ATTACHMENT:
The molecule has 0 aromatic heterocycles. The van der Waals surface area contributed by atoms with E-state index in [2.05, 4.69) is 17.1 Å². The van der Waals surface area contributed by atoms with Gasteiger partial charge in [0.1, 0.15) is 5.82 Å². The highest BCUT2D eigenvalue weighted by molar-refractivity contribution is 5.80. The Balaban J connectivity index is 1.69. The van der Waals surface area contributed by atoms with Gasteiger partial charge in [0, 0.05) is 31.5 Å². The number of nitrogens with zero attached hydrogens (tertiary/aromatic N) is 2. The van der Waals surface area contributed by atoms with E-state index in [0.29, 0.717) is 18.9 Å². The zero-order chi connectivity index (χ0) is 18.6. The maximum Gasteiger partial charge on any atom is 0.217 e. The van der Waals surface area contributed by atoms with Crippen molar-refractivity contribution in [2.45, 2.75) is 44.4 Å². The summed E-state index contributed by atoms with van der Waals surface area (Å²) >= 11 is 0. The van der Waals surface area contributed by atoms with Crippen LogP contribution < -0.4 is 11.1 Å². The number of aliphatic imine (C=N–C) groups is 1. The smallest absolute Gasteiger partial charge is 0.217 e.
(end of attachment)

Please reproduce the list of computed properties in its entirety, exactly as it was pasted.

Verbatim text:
The molecule has 0 aromatic heterocycles. The van der Waals surface area contributed by atoms with E-state index in [2.05, 4.69) is 17.1 Å². The van der Waals surface area contributed by atoms with Gasteiger partial charge in [0.1, 0.15) is 5.82 Å². The highest BCUT2D eigenvalue weighted by molar-refractivity contribution is 5.80. The Balaban J connectivity index is 1.69. The van der Waals surface area contributed by atoms with Gasteiger partial charge in [0, 0.05) is 31.5 Å². The number of nitrogens with zero attached hydrogens (tertiary/aromatic N) is 2. The van der Waals surface area contributed by atoms with E-state index in [0.29, 0.717) is 18.9 Å². The zero-order chi connectivity index (χ0) is 18.6. The maximum Gasteiger partial charge on any atom is 0.217 e. The van der Waals surface area contributed by atoms with Crippen molar-refractivity contribution in [2.45, 2.75) is 44.4 Å². The summed E-state index contributed by atoms with van der Waals surface area (Å²) >= 11 is 0. The van der Waals surface area contributed by atoms with Crippen LogP contribution < -0.4 is 11.1 Å². The number of aliphatic imine (C=N–C) groups is 1. The smallest absolute Gasteiger partial charge is 0.217 e.